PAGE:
Taido Purason | Andre Tättar | Mark Fishel
Proceedings of the 1st Workshop on Modular and Open Multilingual NLP (MOOMIN 2024)

This paper investigates how to combine encoders and decoders of different independently trained NMT models. Combining encoders/decoders is not directly possible since the intermediate representations of any two independent NMT models are different and cannot be combined without modification. To address this, firstly, a dimension adapter is added if the encoder and decoder have different embedding dimensionalities, and secondly, representation adapter layers are added to align the encoder’s representations for the decoder to process. As a proof of concept, this paper looks at many-to-Estonian translation and combines a massively multilingual encoder (NLLB) and a high-quality language-specific decoder. The paper successfully demonstrates that the sentence representations of two independent NMT models can be made compatible without changing the pre-trained components while keeping translation quality from deteriorating. Results show improvements in both translation quality and speed for many-to-one translation over the baseline multilingual model.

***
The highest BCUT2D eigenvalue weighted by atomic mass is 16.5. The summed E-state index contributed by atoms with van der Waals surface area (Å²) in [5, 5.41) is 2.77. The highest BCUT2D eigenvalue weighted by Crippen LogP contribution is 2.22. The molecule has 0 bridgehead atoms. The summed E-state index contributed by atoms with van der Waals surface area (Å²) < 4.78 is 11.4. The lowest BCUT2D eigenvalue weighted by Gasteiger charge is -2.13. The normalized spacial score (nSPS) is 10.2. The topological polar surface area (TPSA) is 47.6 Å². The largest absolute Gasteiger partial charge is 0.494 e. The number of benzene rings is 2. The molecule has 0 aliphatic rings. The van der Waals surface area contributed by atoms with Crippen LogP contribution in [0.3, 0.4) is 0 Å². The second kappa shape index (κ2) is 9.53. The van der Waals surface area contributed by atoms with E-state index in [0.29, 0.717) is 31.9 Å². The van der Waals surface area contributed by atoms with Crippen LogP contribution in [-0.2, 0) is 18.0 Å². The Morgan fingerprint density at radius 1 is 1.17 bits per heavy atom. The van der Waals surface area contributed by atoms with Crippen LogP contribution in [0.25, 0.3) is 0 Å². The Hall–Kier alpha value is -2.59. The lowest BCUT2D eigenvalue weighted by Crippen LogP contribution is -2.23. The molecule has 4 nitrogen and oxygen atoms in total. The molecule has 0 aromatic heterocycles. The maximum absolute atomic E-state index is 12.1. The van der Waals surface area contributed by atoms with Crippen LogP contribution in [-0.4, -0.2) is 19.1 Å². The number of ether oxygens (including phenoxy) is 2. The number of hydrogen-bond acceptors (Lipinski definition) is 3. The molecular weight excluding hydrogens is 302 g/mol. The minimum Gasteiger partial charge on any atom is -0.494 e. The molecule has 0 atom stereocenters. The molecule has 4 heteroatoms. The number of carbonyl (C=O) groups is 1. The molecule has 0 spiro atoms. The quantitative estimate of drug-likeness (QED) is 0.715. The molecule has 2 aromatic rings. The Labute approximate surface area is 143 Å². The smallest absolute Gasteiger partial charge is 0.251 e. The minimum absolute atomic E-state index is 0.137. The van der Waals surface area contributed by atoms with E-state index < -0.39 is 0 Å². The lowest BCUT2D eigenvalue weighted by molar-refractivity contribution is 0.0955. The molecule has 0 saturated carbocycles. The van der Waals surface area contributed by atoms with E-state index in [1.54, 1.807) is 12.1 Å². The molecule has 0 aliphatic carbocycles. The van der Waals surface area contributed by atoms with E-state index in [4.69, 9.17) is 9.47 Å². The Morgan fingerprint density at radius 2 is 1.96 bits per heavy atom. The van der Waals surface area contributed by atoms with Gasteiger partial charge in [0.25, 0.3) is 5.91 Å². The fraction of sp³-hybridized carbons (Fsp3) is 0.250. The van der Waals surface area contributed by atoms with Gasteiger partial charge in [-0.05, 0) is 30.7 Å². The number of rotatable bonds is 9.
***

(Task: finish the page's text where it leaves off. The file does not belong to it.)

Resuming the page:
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Multilingual Neural Machine Translation With the Right Amount of Sharing
Taido Purason | Andre Tättar
Proceedings of the 23rd Annual Conference of the European Association for Machine Translation

Large multilingual Transformer-based machine translation models have had a pivotal role in making translation systems available for hundreds of languages with good zero-shot translation performance. One such example is the universal model with shared encoder-decoder architecture. Additionally, jointly trained language-specific encoder-decoder systems have been proposed for multilingual neural machine translation (NMT) models. This work investigates various knowledge-sharing approaches on the encoder side while keeping the decoder language- or language-group-specific. We propose a novel approach, where we use universal, language-group-specific and language-specific modules to solve the shortcomings of both the universal models and models with language-specific encoders-decoders. Experiments on a multilingual dataset set up to model real-world scenarios, including zero-shot and low-resource translation, show that our proposed models achieve higher translation quality compared to purely universal and language-specific approaches.